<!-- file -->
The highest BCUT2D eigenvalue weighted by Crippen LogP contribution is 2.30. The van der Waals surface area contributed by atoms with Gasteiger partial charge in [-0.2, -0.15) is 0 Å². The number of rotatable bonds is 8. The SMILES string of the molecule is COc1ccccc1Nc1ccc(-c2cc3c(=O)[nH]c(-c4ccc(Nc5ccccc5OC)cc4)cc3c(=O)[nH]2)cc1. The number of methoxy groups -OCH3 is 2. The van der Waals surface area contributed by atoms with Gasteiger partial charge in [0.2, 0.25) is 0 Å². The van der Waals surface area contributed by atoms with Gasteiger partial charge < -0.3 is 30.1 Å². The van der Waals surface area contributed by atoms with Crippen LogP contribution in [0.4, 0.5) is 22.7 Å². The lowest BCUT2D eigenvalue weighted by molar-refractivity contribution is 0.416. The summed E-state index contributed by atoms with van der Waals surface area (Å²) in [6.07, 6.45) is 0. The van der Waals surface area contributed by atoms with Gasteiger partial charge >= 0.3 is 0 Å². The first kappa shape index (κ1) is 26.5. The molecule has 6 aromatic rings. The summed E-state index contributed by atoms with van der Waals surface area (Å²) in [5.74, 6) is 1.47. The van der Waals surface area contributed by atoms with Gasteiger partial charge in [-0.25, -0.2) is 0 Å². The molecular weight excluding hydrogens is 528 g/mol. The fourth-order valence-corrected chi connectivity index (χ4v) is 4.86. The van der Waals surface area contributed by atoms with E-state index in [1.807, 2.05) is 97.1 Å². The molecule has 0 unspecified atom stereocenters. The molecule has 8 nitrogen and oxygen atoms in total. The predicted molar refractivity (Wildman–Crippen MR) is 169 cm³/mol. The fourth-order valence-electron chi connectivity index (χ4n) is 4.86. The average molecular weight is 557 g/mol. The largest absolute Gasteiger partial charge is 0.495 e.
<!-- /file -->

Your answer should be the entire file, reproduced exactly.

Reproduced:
The highest BCUT2D eigenvalue weighted by Crippen LogP contribution is 2.30. The van der Waals surface area contributed by atoms with Gasteiger partial charge in [-0.2, -0.15) is 0 Å². The number of rotatable bonds is 8. The SMILES string of the molecule is COc1ccccc1Nc1ccc(-c2cc3c(=O)[nH]c(-c4ccc(Nc5ccccc5OC)cc4)cc3c(=O)[nH]2)cc1. The number of methoxy groups -OCH3 is 2. The van der Waals surface area contributed by atoms with Gasteiger partial charge in [0.2, 0.25) is 0 Å². The van der Waals surface area contributed by atoms with Gasteiger partial charge < -0.3 is 30.1 Å². The van der Waals surface area contributed by atoms with Crippen LogP contribution in [0.4, 0.5) is 22.7 Å². The lowest BCUT2D eigenvalue weighted by molar-refractivity contribution is 0.416. The summed E-state index contributed by atoms with van der Waals surface area (Å²) in [6.07, 6.45) is 0. The van der Waals surface area contributed by atoms with Gasteiger partial charge >= 0.3 is 0 Å². The first kappa shape index (κ1) is 26.5. The molecule has 6 aromatic rings. The summed E-state index contributed by atoms with van der Waals surface area (Å²) in [5.74, 6) is 1.47. The van der Waals surface area contributed by atoms with Gasteiger partial charge in [-0.25, -0.2) is 0 Å². The molecular weight excluding hydrogens is 528 g/mol. The fourth-order valence-corrected chi connectivity index (χ4v) is 4.86. The van der Waals surface area contributed by atoms with E-state index in [1.807, 2.05) is 97.1 Å². The molecule has 0 unspecified atom stereocenters. The molecule has 8 nitrogen and oxygen atoms in total. The predicted molar refractivity (Wildman–Crippen MR) is 169 cm³/mol. The fourth-order valence-electron chi connectivity index (χ4n) is 4.86. The average molecular weight is 557 g/mol. The largest absolute Gasteiger partial charge is 0.495 e.